Africa: World Water Forum Ministerial Declaration Fails to Respond to Water, Sanitation Crises

Cross-posted from allAfrica.com

14 MARCH 2012, Marseille, France — The Ministerial Declaration issued yesterday at the ongoing World Water Forum has failed to rise up to the challenges posed by the global water crisis, says Green Cross International President Alexander Likhotal.

“Contrary to the slogan of the conference, Time for Solutions, the Ministerial Declaration fell short exactly on solutions and is devoid of any serious, concrete plan to cope with the global water crisis,” says Dr. Likhotal. “It demonstrates that the international community needs a more effective system to manage the water challenge, not triennial talkfests that achieve very little, if anything at all.”

The Forum’s official opening by French Prime Minister François Fillon, who focused on the need to change the economic system in order to resolve the water crisis, raised the expectations of all participants.

“However, this declaration, being an exercise of consensus, resulted in a weak and watered down document,” Dr. Likhotal said. “This declaration should have been much more ambitious and offer concrete, already recognized solutions to address the global water crisis, which includes almost 800 million people living without access to safe drinking water and 2.5 billion lacking appropriate sanitation.”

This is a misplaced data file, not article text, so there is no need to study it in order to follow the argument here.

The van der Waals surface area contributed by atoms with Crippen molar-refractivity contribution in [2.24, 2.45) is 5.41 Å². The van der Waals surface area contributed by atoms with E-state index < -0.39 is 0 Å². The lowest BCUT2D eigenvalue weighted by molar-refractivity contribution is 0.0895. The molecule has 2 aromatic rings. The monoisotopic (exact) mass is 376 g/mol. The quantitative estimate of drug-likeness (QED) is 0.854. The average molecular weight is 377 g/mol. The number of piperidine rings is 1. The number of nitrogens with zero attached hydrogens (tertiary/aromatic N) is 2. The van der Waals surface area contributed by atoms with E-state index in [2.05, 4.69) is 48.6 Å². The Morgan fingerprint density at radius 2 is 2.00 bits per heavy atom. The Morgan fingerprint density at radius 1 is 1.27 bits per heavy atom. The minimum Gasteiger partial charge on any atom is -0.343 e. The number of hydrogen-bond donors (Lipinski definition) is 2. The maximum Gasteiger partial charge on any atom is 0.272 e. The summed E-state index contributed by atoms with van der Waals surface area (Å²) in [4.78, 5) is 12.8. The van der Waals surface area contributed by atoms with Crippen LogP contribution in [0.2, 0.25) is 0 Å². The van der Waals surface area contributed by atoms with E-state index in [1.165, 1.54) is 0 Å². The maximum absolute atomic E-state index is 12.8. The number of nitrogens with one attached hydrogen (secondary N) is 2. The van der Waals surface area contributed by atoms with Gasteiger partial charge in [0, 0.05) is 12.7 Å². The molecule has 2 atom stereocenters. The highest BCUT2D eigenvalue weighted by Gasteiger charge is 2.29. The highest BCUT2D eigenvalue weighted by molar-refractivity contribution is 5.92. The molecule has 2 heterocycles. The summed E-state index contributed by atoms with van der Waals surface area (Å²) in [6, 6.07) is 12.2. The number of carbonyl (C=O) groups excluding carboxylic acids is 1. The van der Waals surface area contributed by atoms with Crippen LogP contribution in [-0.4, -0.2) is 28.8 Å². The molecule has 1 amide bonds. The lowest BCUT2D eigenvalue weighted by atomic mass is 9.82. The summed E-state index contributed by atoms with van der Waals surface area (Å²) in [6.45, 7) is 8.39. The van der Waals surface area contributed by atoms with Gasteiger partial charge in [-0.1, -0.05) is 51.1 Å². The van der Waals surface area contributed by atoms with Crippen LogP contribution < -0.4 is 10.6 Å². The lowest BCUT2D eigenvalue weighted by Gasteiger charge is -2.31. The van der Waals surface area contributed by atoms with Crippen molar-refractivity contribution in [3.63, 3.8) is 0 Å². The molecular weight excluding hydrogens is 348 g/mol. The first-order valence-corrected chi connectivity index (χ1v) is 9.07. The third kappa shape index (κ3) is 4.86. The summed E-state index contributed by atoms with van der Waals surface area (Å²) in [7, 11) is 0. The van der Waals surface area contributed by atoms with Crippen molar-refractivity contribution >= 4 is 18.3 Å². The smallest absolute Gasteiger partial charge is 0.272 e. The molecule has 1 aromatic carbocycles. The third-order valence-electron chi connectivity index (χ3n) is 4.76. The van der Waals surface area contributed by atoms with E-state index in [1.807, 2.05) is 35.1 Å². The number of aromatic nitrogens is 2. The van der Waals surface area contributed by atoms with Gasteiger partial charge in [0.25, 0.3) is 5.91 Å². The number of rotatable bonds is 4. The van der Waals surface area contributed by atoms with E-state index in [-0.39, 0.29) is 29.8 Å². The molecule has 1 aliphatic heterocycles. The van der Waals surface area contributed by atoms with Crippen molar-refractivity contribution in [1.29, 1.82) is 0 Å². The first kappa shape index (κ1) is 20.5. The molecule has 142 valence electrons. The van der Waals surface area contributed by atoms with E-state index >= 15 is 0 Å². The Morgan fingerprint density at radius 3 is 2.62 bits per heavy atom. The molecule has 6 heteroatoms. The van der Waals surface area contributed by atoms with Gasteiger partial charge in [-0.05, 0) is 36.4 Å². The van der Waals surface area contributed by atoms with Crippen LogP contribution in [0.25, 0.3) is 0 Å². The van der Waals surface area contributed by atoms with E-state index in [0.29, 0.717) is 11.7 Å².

“This declaration only serves to state the problems and challenges, but provides no roadmap or tools to help people living in water scarcity to attain their most basic of human rights, that being access to water,” Dr. Likhotal says. “It offers only a weak call to ‘accelerate and intensify’.”

“The outcome of this event, which has attracted thousands of people to Marseille at great financial and environmental costs, confirms what Mikhail Gorbachev said at the opening session that the ‘World Water Forum has so far failed to become a driving force for breakthrough solutions’.”

“With such a declaration, there are good chances that World Water Forum 6 goes down in history – along with its predecessors – as proving to be inadequate and unable to respond to the global water and sanitation crises,” Dr. Likhotal said.

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